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Diary of a parliamentary intern
  1. Hannah Jordan


February saw a mixed bag of issues discussed in the House of Lords, as Hannah Jordan, parliamentary intern to Lord Trees, reports

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This month in the House of Lords began with issues surrounding badgers and bovine TB. After a brief foray through exotic pets and animal welfare, we explored neglected tropical diseases (NTDs) and food security, revisited welfare at slaughter and finished the month thoroughly lost in the depths of the Palace of Westminster.

In late January, the Parliamentary Scientific Committee held a meeting to broadly discuss badgers and the part they play in the UK bovine tuberculosis control strategy. Two weeks later, the Badger and Cattle Vaccination Initiative (BACVI) was launched by Brian May in a tiny, packed meeting room. Its aim is to generate sufficient funds and volunteers to develop five-year badger vaccination programmes in the areas worst hit by bovine TB. In the meantime, we wait with bated breath for the Independent Expert Panel report on the pilot culls.

The sale and welfare of exotic pets in the UK was the subject of the most recent meeting of the Associate Parliamentary Group for Animal Welfare. There were firm views on both sides, but an important point was made about the value of taking the discussion forward. It would be marvellous to see a collaborative effort between advocates of feline, canine and exotic companion animal welfare.

In February, Lord Trees spoke in Baroness Hayman's debate on the progress made towards combating NTDs since the 2012 London declaration to urge the Government to exert pressure on the developed nations that have not already committed funds. I was interested to learn that only 0.6 per cent of overseas health development assistance is directed at combating NTDs, as well about the limited number of governments that have pledged funding.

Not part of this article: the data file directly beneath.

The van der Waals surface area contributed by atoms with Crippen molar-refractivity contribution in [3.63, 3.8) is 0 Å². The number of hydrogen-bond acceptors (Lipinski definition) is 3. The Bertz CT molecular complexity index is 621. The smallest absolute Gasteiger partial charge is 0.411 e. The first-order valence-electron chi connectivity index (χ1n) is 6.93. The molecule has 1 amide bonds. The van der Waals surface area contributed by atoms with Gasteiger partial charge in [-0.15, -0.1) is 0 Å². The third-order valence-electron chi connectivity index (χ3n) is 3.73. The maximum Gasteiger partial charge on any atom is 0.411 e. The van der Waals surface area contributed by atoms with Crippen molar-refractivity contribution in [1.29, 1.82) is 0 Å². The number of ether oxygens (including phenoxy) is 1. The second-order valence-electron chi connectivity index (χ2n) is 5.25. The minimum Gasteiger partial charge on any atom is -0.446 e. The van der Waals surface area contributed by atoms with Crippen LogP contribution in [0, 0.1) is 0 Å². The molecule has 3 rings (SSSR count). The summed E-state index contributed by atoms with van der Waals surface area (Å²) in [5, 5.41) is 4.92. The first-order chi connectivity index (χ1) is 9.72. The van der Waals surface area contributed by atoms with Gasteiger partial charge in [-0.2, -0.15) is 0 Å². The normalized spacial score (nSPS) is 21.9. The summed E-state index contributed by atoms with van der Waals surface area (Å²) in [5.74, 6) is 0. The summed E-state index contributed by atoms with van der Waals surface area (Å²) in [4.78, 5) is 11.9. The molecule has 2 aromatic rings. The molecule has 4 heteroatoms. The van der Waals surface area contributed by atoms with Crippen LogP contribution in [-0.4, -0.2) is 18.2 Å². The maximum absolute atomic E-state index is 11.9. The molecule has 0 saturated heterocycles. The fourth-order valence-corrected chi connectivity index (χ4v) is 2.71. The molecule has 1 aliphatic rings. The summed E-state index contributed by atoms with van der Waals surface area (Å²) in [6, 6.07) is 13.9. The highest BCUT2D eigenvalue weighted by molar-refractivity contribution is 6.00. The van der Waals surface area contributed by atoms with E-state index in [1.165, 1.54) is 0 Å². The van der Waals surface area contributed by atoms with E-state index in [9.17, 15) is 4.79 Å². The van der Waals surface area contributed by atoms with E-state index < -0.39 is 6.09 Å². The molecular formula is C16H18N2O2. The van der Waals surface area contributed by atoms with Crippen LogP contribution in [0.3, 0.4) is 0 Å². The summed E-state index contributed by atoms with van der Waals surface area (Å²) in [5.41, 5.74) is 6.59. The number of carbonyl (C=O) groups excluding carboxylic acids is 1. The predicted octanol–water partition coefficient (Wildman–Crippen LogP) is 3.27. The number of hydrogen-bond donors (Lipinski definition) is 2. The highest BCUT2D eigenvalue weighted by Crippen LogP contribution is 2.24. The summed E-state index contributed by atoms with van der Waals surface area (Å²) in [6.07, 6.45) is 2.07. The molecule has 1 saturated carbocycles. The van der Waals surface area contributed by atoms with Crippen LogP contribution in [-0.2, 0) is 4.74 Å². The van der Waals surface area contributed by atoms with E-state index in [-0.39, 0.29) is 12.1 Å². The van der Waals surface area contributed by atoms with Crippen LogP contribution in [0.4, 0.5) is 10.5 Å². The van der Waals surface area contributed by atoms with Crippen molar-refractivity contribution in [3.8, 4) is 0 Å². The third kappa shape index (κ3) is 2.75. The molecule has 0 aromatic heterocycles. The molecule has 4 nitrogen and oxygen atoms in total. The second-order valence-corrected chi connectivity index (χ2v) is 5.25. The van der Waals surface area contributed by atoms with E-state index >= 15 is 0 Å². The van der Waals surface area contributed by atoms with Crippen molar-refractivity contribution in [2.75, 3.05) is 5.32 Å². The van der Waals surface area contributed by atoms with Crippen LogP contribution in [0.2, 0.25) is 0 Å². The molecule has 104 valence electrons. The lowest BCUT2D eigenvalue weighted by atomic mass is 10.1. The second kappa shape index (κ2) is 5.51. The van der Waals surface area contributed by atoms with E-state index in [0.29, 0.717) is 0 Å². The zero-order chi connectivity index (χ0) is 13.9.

There has been a constant stream of coverage in the press on food security and agricultural development including, but not limited to, antimicrobial resistance, the horsemeat scandal and, specifically, the pros and cons of large-scale farming. This last debate has opened my eyes to numerous factors (including animal welfare, environment, food prices and infrastructure) that will sway any political decision made on large-scale farming.

Discussion of welfare at slaughter has rumbled on since the debate in the House of Lords in January (VR, January 25, 2014, vol 174, pp 81-82). The All-Party Parliamentary Group (APPG) for Beef and Lamb and the APPG for British Jews have both met to discuss the subject, and Lord Trees commented briefly on Radio 4's Farming Today programme. In Europe, the Danish Government has decided to follow the example of Sweden, Switzerland, Norway and Iceland and has banned the non-stun slaughter of animals for production of Halal or Kosher meat. We now await the European Commission's report, which is due in April, on labelling products according to their standard of slaughter welfare.

In between all the excitement, I have busied myself investigating where all the doors and staircases in the Palace of Westminster – that I hadn't yet acquainted myself with – end up. Thus far, I have spent a considerable amount of time lost, but have also discovered some nifty shortcuts.

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